Convention Connection

Your next job may be as close as a professional conference. Here's how to work it on the job fair circuit.

people, is fine, as long as you ease your way into the conversation. This is a good time to throw your hat in the ring, if you haven’t already done so at the conference’s job fair.

  • There’s more (content) for your money. Typically, a job fair has one goal: to provide candidates with jobs. At professional conferences there are developmental workshops and seminars that will make you a better professional, such as ones on time management and handling stress, in addition to job fairs.
  • Companies spend more. Companies spend more money to sponsor events and invest in services, which oftentimes are designed to attract recruits and demonstrate the company’s diversity initiatives.
  • Make sure to seek out other venues at the convention to aid your job search. Aside from the job fair, visit or participate in events to get the scoop on the company and the job opportunities it has:

    • Participate in a panel. By doing so, you’ll get name and industry recognition and, when the time comes, you’re more likely to get the recruiter’s attention faster. As representatives of the company, recruiters are likely to sign up for panel discussions as well, so it’s another chance for you to converse with them.
    • Go to opening- and closing-night ceremonies. It’s probably where participants are the most excited and relaxed. Take the time to introduce yourself if you haven’t already and ask questions about what the company is looking for in potential candidates.

    When researching a prospective firm, you must have a clear understanding of the company and its goals. To do this, tap into Internet sites such as to find out a company’s background. Take Cigna Corp., for example, which according to the site had revenues of $21.4 million in 1998, with a one-year growth rate of 7%. The site also lists the company’s major businesses as insurance and financial services. Also, Cigna has openings in its legal, healthcare and financial services departments. And this is just the tip of the iceberg. You can pick up company brochures at the conference. However, if it’s a company you’ve targeted, you should do your homework well in advance of the conference. The more you know about it and its products and services, the better you’ll be able to offer your skills.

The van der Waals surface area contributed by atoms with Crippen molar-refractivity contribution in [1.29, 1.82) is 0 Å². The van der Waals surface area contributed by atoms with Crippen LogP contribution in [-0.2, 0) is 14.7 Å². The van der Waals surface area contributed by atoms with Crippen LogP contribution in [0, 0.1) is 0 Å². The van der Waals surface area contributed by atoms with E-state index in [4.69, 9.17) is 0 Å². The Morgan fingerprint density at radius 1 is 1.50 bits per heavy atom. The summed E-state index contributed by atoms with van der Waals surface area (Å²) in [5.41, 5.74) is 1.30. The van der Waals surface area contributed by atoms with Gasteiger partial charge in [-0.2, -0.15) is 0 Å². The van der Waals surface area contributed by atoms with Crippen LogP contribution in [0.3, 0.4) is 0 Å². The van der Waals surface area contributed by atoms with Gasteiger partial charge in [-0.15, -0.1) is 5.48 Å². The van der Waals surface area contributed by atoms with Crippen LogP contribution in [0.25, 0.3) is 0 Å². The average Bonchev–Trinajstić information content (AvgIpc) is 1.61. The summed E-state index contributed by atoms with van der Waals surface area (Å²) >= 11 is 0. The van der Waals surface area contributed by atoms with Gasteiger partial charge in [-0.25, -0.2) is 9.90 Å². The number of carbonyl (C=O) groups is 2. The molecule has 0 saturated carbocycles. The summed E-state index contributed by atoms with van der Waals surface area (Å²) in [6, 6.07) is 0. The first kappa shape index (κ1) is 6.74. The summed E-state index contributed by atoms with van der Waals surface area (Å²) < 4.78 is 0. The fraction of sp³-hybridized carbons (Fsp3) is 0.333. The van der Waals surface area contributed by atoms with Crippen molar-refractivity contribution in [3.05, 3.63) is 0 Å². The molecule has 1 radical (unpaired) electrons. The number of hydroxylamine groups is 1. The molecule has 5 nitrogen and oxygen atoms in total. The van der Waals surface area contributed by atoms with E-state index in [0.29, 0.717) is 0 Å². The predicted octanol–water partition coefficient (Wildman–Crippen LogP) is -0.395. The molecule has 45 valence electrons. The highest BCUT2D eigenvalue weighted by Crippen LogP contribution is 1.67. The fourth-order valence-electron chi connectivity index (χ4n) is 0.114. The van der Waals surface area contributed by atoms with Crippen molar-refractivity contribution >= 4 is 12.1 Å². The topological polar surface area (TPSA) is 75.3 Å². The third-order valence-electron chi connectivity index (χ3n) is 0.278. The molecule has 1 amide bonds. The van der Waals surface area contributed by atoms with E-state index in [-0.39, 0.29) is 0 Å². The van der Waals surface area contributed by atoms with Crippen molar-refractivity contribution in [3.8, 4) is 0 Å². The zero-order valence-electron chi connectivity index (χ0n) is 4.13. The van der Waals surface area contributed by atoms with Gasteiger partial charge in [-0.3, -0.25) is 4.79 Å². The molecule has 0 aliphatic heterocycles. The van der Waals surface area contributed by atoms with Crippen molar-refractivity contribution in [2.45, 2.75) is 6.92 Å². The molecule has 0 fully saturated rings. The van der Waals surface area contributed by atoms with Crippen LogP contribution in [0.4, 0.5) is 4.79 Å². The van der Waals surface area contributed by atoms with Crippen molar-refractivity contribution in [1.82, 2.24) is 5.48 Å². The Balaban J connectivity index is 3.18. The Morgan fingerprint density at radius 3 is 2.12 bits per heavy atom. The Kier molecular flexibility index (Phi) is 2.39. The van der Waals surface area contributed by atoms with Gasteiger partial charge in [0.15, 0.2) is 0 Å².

Make sure to talk to people who are familiar with the company or who work there, says Angelia Allison, 38, associate director of strategic sourcing in the Worldwide Medicines Group of Bristol-Myers Squibb, in Princeton, New Jersey. That’s exactly what she did just four months ago when she decided to make the switch from the oil and gas industry to the pharmaceutical field after attending a professional conference.

    How, you ask? After she attended the conference, Allison talked to a friend who had worked for the company. “We talked about mobility within the company, how people were treated, whether there were a lot of minorities and how she liked the company.” Allison had the good fortune of having an insider to turn to, but

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